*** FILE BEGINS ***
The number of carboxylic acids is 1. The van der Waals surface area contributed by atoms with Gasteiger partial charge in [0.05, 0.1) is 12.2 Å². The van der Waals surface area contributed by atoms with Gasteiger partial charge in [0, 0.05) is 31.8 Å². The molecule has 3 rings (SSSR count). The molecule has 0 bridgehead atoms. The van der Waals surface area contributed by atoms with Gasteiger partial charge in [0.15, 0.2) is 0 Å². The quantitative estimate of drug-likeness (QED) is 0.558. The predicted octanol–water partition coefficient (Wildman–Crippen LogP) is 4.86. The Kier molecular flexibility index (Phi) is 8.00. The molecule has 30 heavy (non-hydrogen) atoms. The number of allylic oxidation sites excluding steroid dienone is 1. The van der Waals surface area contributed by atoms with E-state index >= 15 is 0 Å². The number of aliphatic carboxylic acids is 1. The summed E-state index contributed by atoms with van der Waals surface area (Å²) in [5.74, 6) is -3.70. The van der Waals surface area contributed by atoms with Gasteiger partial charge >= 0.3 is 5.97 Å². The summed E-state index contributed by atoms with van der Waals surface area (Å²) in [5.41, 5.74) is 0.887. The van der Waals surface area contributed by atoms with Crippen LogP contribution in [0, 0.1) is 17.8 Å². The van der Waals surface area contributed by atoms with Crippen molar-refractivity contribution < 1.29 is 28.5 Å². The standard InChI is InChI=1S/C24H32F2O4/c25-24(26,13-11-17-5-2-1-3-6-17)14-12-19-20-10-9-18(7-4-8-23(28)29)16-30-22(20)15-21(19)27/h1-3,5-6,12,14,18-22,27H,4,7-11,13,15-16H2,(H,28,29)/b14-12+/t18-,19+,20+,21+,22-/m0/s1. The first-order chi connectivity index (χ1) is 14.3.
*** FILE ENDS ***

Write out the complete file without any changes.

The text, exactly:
The number of carboxylic acids is 1. The van der Waals surface area contributed by atoms with Gasteiger partial charge in [0.05, 0.1) is 12.2 Å². The van der Waals surface area contributed by atoms with Gasteiger partial charge in [0, 0.05) is 31.8 Å². The molecule has 3 rings (SSSR count). The molecule has 0 bridgehead atoms. The van der Waals surface area contributed by atoms with Gasteiger partial charge in [0.15, 0.2) is 0 Å². The quantitative estimate of drug-likeness (QED) is 0.558. The predicted octanol–water partition coefficient (Wildman–Crippen LogP) is 4.86. The Kier molecular flexibility index (Phi) is 8.00. The molecule has 30 heavy (non-hydrogen) atoms. The number of allylic oxidation sites excluding steroid dienone is 1. The van der Waals surface area contributed by atoms with E-state index >= 15 is 0 Å². The number of aliphatic carboxylic acids is 1. The summed E-state index contributed by atoms with van der Waals surface area (Å²) in [5.74, 6) is -3.70. The van der Waals surface area contributed by atoms with Gasteiger partial charge >= 0.3 is 5.97 Å². The summed E-state index contributed by atoms with van der Waals surface area (Å²) in [5.41, 5.74) is 0.887. The van der Waals surface area contributed by atoms with Crippen LogP contribution in [0, 0.1) is 17.8 Å². The van der Waals surface area contributed by atoms with Crippen molar-refractivity contribution < 1.29 is 28.5 Å². The standard InChI is InChI=1S/C24H32F2O4/c25-24(26,13-11-17-5-2-1-3-6-17)14-12-19-20-10-9-18(7-4-8-23(28)29)16-30-22(20)15-21(19)27/h1-3,5-6,12,14,18-22,27H,4,7-11,13,15-16H2,(H,28,29)/b14-12+/t18-,19+,20+,21+,22-/m0/s1. The first-order chi connectivity index (χ1) is 14.3.